It’s Day Two — and Excerpt #2 — of our Twitter Book Club on Between Heaven and Mirth: Why Joy, Humor, and Laughter Are at the Heart of the Spiritual Life, by Fr. James Martin. We’re tweeting through the book over the next several weeks and inviting your comments and questions. It’s easy to join — just read the brief daily excerpt here (or in your book), and then tweet a response or question with the hashtag #patheosmirth. You can follow the whole Twitter conversation here: https://twitter.com/#!/search/%23patheosmirth. For a complete schedule of the excerpts we’ll be reading, click here.
Excerpt 2 from Chapter 2: Why So Gloomy?
Reprinted with permission from HarperOne Publishers
What I see as the undervaluing of humor in church circles is even more surprising when we look carefully at the person of Jesus, whom the Gospels reveal as a man with a palpable sense of joy and even playfulness. You can catch glimpses of this in his interactions with the men, women, and children of his time as well as in many of the parables. “Jesus’s parables are witty in their surprise and catching his listeners off guard,” said Professor Attridge.
Indeed it’s hard to imagine a good storyteller who doesn’t know the value of humor. Jesus probably knew that he had to “grab” his listeners. His stories were often sharp and provocative. After all, he was an itinerant preacher and so needed to attract his listeners quickly through a funny story, a clever parable, or a humorous aside. Also, the constant themes of his preaching — love your enemies and pray for those who persecute you; forgive someone seventy times seven times; the kingdom of God is at hand — were so ridiculous, so incongruous, that they may at first have seemed humorous to listeners.
His parables are the stuff of comedy — expectations are frustrated, the poor come out on top, and the rich are revealed as fools. Many parables also delight in the use of hyperbole. In one tale, often called the parable of the talents, before beginning a long journey, a wealthy man calls together his servants and entrusts them with money for safekeeping. To one servant he gives five talents, to another two talents, and to a third one talent. After a time the rich man returns. The first servant, he discovers, has invested the money wisely and has made five more talents, which pleases his master. The second has made two talents over the two he had been given. The thrid, however, has not invested the money at all and merely returns the one talent. He is punished for his lack of industry. The parable is often used by preachers to illustrate the need to use our “talents” in life to the full; Jesus himself draws that serious lesson from the story.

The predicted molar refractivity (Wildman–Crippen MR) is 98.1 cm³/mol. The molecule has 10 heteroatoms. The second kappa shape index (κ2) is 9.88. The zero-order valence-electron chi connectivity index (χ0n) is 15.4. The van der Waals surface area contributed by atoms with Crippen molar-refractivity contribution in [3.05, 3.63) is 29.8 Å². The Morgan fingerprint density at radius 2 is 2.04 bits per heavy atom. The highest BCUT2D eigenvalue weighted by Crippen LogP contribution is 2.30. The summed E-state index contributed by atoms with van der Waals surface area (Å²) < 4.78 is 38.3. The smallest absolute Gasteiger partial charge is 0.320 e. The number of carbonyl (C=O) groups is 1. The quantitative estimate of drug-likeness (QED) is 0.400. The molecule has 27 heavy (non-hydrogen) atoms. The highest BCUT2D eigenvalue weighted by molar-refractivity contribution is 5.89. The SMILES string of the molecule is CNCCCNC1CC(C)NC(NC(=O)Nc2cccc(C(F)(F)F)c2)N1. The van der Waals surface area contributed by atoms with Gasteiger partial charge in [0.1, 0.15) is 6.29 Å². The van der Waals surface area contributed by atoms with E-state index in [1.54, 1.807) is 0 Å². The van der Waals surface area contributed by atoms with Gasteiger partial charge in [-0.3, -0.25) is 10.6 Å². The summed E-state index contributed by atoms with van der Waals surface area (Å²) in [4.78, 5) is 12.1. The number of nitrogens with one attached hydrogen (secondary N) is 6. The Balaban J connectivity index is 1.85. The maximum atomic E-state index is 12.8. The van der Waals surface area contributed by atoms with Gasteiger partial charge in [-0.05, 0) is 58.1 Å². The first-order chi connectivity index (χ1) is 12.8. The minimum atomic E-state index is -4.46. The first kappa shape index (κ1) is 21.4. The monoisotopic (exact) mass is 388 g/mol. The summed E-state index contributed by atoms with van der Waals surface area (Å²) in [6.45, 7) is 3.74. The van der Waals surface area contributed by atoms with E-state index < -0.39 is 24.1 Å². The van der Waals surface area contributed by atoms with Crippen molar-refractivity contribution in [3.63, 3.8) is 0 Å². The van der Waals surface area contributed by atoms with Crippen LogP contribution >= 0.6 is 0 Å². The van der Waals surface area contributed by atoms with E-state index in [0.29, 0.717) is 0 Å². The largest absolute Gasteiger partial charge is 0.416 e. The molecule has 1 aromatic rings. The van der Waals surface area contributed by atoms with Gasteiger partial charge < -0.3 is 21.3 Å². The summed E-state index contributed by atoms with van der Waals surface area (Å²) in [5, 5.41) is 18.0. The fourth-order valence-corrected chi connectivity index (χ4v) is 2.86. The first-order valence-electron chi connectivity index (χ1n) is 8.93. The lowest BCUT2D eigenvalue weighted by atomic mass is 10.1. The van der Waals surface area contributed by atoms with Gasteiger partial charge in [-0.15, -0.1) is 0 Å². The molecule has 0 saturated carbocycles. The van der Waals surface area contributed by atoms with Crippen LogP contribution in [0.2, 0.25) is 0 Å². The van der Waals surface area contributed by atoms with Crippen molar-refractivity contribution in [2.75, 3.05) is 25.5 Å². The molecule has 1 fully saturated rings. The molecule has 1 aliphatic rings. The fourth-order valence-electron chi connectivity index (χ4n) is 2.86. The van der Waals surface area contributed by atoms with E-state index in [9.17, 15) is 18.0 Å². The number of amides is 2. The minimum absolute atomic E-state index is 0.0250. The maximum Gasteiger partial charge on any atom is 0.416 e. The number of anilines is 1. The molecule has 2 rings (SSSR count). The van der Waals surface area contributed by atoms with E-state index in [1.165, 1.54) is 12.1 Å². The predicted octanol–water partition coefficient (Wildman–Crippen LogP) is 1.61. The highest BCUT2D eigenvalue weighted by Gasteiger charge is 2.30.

But for the listeners of the day, there would have been a clear element of the absurd in the story, for a “talent” was the equivalent of a worker’s daily wages for fifteen years. The idea of a weaalthy man blithely handing over to one of his servants an extraordinary sum — seventy-five years of wages! — would have evoked a sense of the ridiculous in his hearers. Jesus was not above using a little comic exaggeration to make a point.
Besides the parables, there are other indications that Jesus of Nazareth was a joyful person. Children felt comfortable in his presence, which points to a pleasant, even cheerful disposition. At one point Jesus in the Gospels is castigated for not being as serious as John the Baptist. “John came neither eating nor drinking .. the Son of Man came eating and drinking,” says Jesus, “and they say, ‘Look, a glutton and a drunkard.'” In other words, the Gospels record criticism of Jesus for being too high-spirited and joyful in his own lifetime. “Jesus and his disciples,” says Father Clifford,” are criticized for living it up.”
Even Jesus’s response to that particular critique shows some humor. In his book God Makes Me Laugh: A New Approach to Luke, Joseph A. Grassi, a New Testament scholar, writes that Jesus “saw his own contrast to the Baptist and the Pharisees with a great sense of humor.” Jesus’s response to the criticism that his disciples don’t fast is to offer an “absolutely ridiculous” question. “You cannot make wedding guests fast while the bridegroom is with them, can you?” he asks. “In likening himself to a bridegroom,” Grassi suggests, “Jesus was effectively saying that his approach changed the ordinary somber picture of religion…to the most joyous images of human life.”
Tweet your response or question to today’s excerpt now, and include the hashtag #patheosmirth.